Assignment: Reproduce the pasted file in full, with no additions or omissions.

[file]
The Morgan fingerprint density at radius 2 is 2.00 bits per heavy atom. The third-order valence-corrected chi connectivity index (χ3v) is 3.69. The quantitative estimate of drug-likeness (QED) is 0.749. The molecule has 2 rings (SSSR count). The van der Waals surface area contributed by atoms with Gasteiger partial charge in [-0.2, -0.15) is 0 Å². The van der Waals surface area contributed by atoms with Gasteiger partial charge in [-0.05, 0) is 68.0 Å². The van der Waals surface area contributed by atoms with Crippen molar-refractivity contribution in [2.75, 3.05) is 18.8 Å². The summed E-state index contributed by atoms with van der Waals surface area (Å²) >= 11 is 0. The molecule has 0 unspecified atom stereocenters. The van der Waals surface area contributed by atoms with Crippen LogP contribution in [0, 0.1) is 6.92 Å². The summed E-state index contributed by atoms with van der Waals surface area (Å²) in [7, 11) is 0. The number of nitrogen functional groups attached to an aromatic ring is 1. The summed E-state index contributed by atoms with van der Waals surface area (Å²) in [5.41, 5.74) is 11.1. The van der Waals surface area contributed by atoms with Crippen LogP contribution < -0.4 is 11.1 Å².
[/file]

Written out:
The Morgan fingerprint density at radius 2 is 2.00 bits per heavy atom. The third-order valence-corrected chi connectivity index (χ3v) is 3.69. The quantitative estimate of drug-likeness (QED) is 0.749. The molecule has 2 rings (SSSR count). The van der Waals surface area contributed by atoms with Gasteiger partial charge in [-0.2, -0.15) is 0 Å². The van der Waals surface area contributed by atoms with Gasteiger partial charge in [-0.05, 0) is 68.0 Å². The van der Waals surface area contributed by atoms with Crippen molar-refractivity contribution in [2.75, 3.05) is 18.8 Å². The summed E-state index contributed by atoms with van der Waals surface area (Å²) >= 11 is 0. The molecule has 0 unspecified atom stereocenters. The van der Waals surface area contributed by atoms with Crippen LogP contribution in [0, 0.1) is 6.92 Å². The summed E-state index contributed by atoms with van der Waals surface area (Å²) in [7, 11) is 0. The number of nitrogen functional groups attached to an aromatic ring is 1. The summed E-state index contributed by atoms with van der Waals surface area (Å²) in [5.41, 5.74) is 11.1. The van der Waals surface area contributed by atoms with Crippen LogP contribution < -0.4 is 11.1 Å².